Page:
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oiic-formation-discuss message

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Subject: Support the user with diverse ODF provisions

Attributes belonging to the root element can be used to control conformance requirements. There is always going to be disagreement over what should define a conforming app or doc. Why not just let the creator of the document specify the rules for the document (restricted to ODF provisions). You want restriction X or Y on foreign elements? No prob. You don't? No prob. User rulz.

For example, an attribute preserve-foreign-content="true" can require conforming apps "editing" the document to keep all standard elements within a foreign tag. preserve-foreign-elements="true" can signify that everything be kept.

Instead of more top level attributes (along existing ones like office:version) to define the full semantics, the document can use top level elements which themselves could specify through attributes or child elements if the semantics applies to "editing", to opening the document for any purpose, or to specify any other finer grain semantics ("opening" might be considered a special degenerate case of some flavor of "editing").

As existing analogy, HTML has various "profiles" for conformance(?) and for document interpretation, eg, XHTML 1.0, HTML-trans, HTML 4.0. Here, the interpretation of the document depends on an attribute (if present) specifying which of these three cases defines the rules for the document.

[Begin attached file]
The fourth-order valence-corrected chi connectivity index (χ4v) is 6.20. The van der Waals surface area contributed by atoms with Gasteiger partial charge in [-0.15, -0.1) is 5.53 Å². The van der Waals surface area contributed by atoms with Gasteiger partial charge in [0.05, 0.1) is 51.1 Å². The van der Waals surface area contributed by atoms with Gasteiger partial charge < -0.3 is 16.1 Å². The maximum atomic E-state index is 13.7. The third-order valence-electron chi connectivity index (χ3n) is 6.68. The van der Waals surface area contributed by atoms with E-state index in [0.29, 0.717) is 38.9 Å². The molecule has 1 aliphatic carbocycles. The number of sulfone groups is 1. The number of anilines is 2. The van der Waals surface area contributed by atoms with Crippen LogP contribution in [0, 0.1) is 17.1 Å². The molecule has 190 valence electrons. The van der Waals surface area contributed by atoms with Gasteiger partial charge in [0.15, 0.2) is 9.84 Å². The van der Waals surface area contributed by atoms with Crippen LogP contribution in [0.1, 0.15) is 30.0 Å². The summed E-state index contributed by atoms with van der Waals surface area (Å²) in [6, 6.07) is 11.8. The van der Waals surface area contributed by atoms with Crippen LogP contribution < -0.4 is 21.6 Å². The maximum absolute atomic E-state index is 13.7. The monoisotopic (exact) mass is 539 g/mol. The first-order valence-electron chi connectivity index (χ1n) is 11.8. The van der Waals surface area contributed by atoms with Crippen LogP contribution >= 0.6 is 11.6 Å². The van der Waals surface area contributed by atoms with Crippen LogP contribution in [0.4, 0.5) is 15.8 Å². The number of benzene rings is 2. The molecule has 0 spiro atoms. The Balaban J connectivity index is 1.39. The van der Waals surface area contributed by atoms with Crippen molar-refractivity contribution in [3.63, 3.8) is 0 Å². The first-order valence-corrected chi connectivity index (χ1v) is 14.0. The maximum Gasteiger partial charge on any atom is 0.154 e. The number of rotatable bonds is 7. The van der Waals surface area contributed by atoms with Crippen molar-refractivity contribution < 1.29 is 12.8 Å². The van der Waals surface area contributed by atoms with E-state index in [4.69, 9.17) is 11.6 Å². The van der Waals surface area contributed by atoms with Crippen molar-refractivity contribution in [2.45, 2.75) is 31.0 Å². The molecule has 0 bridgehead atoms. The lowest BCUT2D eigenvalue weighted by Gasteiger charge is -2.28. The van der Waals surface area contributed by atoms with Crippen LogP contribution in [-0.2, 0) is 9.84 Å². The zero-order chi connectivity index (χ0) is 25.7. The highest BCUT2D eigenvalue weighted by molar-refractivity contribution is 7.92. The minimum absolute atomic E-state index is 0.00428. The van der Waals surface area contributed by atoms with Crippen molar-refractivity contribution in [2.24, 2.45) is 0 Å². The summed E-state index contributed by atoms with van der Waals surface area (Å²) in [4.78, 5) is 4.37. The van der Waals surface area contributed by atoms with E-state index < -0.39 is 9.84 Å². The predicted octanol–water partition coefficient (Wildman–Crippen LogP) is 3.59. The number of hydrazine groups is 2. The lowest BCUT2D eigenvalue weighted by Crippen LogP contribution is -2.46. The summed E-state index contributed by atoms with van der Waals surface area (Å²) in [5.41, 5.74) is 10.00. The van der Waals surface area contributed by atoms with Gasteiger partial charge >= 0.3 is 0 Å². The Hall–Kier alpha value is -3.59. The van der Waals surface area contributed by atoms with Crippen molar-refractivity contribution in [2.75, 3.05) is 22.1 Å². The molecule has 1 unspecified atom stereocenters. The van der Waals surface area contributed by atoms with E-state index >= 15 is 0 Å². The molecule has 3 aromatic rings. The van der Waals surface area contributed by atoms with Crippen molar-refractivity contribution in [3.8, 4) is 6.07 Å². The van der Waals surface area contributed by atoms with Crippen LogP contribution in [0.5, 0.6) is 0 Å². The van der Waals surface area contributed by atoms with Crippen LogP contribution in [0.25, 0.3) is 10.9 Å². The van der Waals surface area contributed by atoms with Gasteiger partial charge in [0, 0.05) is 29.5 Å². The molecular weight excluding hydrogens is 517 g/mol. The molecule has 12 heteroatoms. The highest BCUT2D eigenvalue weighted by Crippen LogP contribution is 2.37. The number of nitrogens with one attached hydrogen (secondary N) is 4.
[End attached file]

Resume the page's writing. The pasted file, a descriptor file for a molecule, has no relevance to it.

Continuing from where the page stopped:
An extension of this HTML analogy to include "editing" would then correspond to the scenario being described in this email.

We can apply this principle to many parts of the document, eg, to define conformance or to define something else for any part of the document. Foreign tags is just a particular recurring example on this list, but it's not the only possible use case (foreign tags description is found near the front of the standard and this helps it gets more "hits" throughout debates).

Hope this mini proof-of-concept example is found useful, despite being very short on detail.

I like the idea of giving as wide a range of users (use cases) as possible as much control as possible. The general idea described here shows that it's possible to come up with a compact solution to help include the needs of a greater number of users. Why favor only one group and make the others unhappy?

There are real interop issues to be considered with this approach that do not exist otherwise. In fact, is interop across ODF versions falling short of expectations? A framework can be produced to make moving forward a smooth process from the pov of interop. Before we advance too many ODF versions, there should be a solution in place. If there is one, could someone point it out? I haven't heard much talk over this and haven't read of it being addressed within ODF.


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